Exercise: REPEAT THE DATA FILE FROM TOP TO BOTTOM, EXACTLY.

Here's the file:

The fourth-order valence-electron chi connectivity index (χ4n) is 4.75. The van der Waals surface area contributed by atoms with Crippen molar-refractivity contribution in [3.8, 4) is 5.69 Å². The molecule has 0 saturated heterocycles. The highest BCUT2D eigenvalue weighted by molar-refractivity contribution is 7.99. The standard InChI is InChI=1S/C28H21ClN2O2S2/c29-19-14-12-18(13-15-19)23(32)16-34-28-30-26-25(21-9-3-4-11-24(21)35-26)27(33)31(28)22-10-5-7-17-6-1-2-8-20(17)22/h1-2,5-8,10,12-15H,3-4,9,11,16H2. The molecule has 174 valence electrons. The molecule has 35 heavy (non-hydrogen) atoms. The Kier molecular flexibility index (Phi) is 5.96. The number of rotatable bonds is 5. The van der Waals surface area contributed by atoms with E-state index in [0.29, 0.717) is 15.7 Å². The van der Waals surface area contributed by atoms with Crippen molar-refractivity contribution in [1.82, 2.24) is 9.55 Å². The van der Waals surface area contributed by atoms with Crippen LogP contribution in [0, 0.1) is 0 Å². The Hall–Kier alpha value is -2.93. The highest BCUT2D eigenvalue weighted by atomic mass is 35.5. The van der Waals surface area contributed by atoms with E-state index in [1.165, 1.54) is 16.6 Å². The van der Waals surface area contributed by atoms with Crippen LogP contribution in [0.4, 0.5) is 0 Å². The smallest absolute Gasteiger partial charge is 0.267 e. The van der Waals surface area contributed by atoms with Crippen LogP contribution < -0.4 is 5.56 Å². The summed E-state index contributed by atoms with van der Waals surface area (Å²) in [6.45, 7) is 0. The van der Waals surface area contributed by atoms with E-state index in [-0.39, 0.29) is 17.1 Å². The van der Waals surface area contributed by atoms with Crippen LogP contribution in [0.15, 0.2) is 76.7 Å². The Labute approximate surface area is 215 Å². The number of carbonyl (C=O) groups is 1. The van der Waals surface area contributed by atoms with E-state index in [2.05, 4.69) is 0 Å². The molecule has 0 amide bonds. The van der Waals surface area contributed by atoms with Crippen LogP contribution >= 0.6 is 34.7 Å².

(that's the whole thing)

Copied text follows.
The fourth-order valence-electron chi connectivity index (χ4n) is 4.75. The van der Waals surface area contributed by atoms with Crippen molar-refractivity contribution in [3.8, 4) is 5.69 Å². The molecule has 0 saturated heterocycles. The highest BCUT2D eigenvalue weighted by molar-refractivity contribution is 7.99. The standard InChI is InChI=1S/C28H21ClN2O2S2/c29-19-14-12-18(13-15-19)23(32)16-34-28-30-26-25(21-9-3-4-11-24(21)35-26)27(33)31(28)22-10-5-7-17-6-1-2-8-20(17)22/h1-2,5-8,10,12-15H,3-4,9,11,16H2. The molecule has 174 valence electrons. The molecule has 35 heavy (non-hydrogen) atoms. The Kier molecular flexibility index (Phi) is 5.96. The number of rotatable bonds is 5. The van der Waals surface area contributed by atoms with E-state index in [0.29, 0.717) is 15.7 Å². The van der Waals surface area contributed by atoms with Crippen molar-refractivity contribution in [1.82, 2.24) is 9.55 Å². The van der Waals surface area contributed by atoms with Crippen LogP contribution in [0, 0.1) is 0 Å². The Hall–Kier alpha value is -2.93. The highest BCUT2D eigenvalue weighted by atomic mass is 35.5. The van der Waals surface area contributed by atoms with E-state index in [1.165, 1.54) is 16.6 Å². The van der Waals surface area contributed by atoms with Crippen LogP contribution in [0.4, 0.5) is 0 Å². The smallest absolute Gasteiger partial charge is 0.267 e. The van der Waals surface area contributed by atoms with Crippen LogP contribution < -0.4 is 5.56 Å². The summed E-state index contributed by atoms with van der Waals surface area (Å²) in [6.45, 7) is 0. The van der Waals surface area contributed by atoms with E-state index in [-0.39, 0.29) is 17.1 Å². The van der Waals surface area contributed by atoms with Crippen LogP contribution in [0.15, 0.2) is 76.7 Å². The Labute approximate surface area is 215 Å². The number of carbonyl (C=O) groups is 1. The van der Waals surface area contributed by atoms with E-state index in [2.05, 4.69) is 0 Å². The molecule has 0 amide bonds. The van der Waals surface area contributed by atoms with Crippen LogP contribution >= 0.6 is 34.7 Å².